O’Connor: We’re not going to try to get them here for that purpose.
Fishbach: Exactly. Our first task for visitors is to make sure they know it’s a viable and positive option while they’re here.
O’Connor: When people come here and go to see a show, they need to know it’s a pretty safe bet they’ll enjoy themselves. That’s part of what the Ovations are about. If a theater has won an Ovation, they have a way of saying they were judged by their peers as having a product that’s above the others.
Q: But most tourists have never heard of the Ovation Awards.
Fishbach: Not yet. But we’re five years into the competitive awards, and every year we’ve seen more attention paid. I’d love to know where the Tonys were five years in, or even the Academy Awards. The potential is enormous.
O’Connor: We’re also realistic. L.A. is always going to be a movie town and TV town. For a long time, members of this community fought against that, saying, “We’re different.” The new feeling is that we’re trying to use movies and TV as an advantage. Because of them, we have amazing talent here, many of them with theater roots.
Fishbach: I like to think that L.A. is an entertainment town. Whether that’s film, TV, theater, the Getty, the opera, whatever. The level of entertainment that’s available here--I’d put us up against any city.
O’Connor: But the advantage theater has for tourists is that when you come to see a show, you can see today’s or tomorrow’s stars live. That’s how we can possibly hook the tourist dollars.
Q: L.A. may be a great theater town for audiences--so much talent, so many intimate theaters, relatively low ticket prices--but most of those theaters don’t pay a living to the people who produce or work in them.
O’Connor: Theatre LA’s job is to focus on the former, not the latter. We represent theaters and producers, and their focus is mostly on getting people to the theater, making it an option for the people who live here and visit here. As soon as that becomes a tangible reality and really starts to snowball, I would guess the other aspects of the industry will follow. But even if the employment situation changes, Theatre LA doesn’t change. We’re not a collective bargaining arm. We would still do the same thing, which is to promote going to theater in L.A. And what we’ve found is that if one theater can use us to build an audience, it helps other theaters.
Q: Yet so many of those theaters are so far apart from each other.
Fishbach: The perception in the past was that we had to battle against geography: “We’re so spread out. We don’t have a Broadway.” That attitude is changing. We realize it’s a positive thing. I love the fact that I have a theater within walking distance of my house. I may venture out to see something else, but it’s fantastic that there is theater everywhere in this city and that it’s accessible to everybody, no matter where you live.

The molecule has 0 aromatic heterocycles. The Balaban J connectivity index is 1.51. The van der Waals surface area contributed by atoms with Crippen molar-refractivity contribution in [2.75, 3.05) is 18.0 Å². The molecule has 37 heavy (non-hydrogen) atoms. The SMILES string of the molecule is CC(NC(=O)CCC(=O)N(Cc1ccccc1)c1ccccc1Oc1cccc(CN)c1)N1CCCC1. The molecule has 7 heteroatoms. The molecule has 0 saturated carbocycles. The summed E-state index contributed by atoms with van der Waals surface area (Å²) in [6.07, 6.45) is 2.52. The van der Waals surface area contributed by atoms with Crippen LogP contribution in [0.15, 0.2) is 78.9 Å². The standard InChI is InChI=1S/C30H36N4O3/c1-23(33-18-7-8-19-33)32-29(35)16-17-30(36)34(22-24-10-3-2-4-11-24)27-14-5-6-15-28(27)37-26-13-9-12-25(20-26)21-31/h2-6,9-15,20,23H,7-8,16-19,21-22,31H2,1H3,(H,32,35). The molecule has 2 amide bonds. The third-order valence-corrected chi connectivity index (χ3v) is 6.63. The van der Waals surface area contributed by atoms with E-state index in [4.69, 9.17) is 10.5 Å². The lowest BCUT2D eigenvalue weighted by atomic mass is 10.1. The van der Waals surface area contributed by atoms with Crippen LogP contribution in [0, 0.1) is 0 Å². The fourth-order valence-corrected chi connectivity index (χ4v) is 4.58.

O’Connor: We like to think of a lot of our theaters as small neighborhood businesses. The way you get those customers coming back is to treat them well so they come back and use your store again. I’m glad that there isn’t another big theater next door to [the Shubert] with another musical. When you have three theaters on a street corner, people can choose only one that night. It’s not necessarily a good thing.
Q: Doesn’t encouraging neighborhood theaters work against the idea of a community? So many L.A. theater producers never see each other’s work.
Fishbach: The way the Ovations are structured, the voting process encourages people who are work
ing in theater to see more of each other’s work. It encourages us to gather as a community throughout the year, not just on one night.
Q: But with so many eligible shows, isn’t it difficult for an average voter to see enough shows? Aren’t there cases where an award is decided by only one or two voters, because they’re the only ones who saw all five of the nominees?
Fishbach: It’s a trade-off for keeping the purity of the voting. I’d much rather have that situation than having people vote when they haven’t seen all the nominated shows.
O’Connor: Theoretically it’s possible that a small handful can decide an award--only the computer knows for sure--but at least we know they’re making a knowledgeable choice, that it isn’t just a popularity contest.
OVATION AWARDS CEREMONY, Shubert Theatre, 2020 Avenue of the Stars, Century City. Date: Monday, 7:30 p.m. Prices: $15-$125. Phone: (800) 447-7400.